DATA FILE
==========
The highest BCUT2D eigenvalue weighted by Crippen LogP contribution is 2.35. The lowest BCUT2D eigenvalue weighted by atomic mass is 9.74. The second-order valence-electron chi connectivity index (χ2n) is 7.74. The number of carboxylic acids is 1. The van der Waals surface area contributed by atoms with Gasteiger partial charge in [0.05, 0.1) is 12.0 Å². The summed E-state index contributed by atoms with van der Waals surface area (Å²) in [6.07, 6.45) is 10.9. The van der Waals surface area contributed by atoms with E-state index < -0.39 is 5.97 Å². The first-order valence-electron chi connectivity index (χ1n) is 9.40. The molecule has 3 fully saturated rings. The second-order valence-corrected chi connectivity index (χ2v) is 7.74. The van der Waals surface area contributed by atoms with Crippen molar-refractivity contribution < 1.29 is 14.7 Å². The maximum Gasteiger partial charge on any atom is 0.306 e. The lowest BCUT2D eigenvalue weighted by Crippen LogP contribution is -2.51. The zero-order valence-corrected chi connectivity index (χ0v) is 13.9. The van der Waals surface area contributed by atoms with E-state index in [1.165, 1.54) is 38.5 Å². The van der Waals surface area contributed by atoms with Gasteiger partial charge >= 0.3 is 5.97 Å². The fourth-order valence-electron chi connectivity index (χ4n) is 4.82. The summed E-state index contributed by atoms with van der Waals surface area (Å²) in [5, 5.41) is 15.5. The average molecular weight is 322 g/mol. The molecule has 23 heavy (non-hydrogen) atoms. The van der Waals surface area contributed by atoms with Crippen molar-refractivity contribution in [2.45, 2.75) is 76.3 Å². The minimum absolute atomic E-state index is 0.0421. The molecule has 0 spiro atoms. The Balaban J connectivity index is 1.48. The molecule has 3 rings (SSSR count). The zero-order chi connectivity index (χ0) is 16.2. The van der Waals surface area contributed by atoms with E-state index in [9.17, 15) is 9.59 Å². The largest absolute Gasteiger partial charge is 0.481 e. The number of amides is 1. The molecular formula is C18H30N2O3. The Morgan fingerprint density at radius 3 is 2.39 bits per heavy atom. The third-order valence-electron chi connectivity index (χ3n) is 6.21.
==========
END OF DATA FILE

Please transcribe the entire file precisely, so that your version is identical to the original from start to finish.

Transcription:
The highest BCUT2D eigenvalue weighted by Crippen LogP contribution is 2.35. The lowest BCUT2D eigenvalue weighted by atomic mass is 9.74. The second-order valence-electron chi connectivity index (χ2n) is 7.74. The number of carboxylic acids is 1. The van der Waals surface area contributed by atoms with Gasteiger partial charge in [0.05, 0.1) is 12.0 Å². The summed E-state index contributed by atoms with van der Waals surface area (Å²) in [6.07, 6.45) is 10.9. The van der Waals surface area contributed by atoms with E-state index < -0.39 is 5.97 Å². The first-order valence-electron chi connectivity index (χ1n) is 9.40. The molecule has 3 fully saturated rings. The second-order valence-corrected chi connectivity index (χ2v) is 7.74. The van der Waals surface area contributed by atoms with Crippen molar-refractivity contribution < 1.29 is 14.7 Å². The maximum Gasteiger partial charge on any atom is 0.306 e. The lowest BCUT2D eigenvalue weighted by Crippen LogP contribution is -2.51. The zero-order valence-corrected chi connectivity index (χ0v) is 13.9. The van der Waals surface area contributed by atoms with E-state index in [1.165, 1.54) is 38.5 Å². The van der Waals surface area contributed by atoms with Gasteiger partial charge >= 0.3 is 5.97 Å². The fourth-order valence-electron chi connectivity index (χ4n) is 4.82. The summed E-state index contributed by atoms with van der Waals surface area (Å²) in [5, 5.41) is 15.5. The average molecular weight is 322 g/mol. The molecule has 23 heavy (non-hydrogen) atoms. The van der Waals surface area contributed by atoms with Crippen molar-refractivity contribution in [2.45, 2.75) is 76.3 Å². The minimum absolute atomic E-state index is 0.0421. The molecule has 0 spiro atoms. The Balaban J connectivity index is 1.48. The molecule has 3 rings (SSSR count). The zero-order chi connectivity index (χ0) is 16.2. The van der Waals surface area contributed by atoms with E-state index in [9.17, 15) is 9.59 Å². The largest absolute Gasteiger partial charge is 0.481 e. The number of amides is 1. The molecular formula is C18H30N2O3. The Morgan fingerprint density at radius 3 is 2.39 bits per heavy atom. The third-order valence-electron chi connectivity index (χ3n) is 6.21.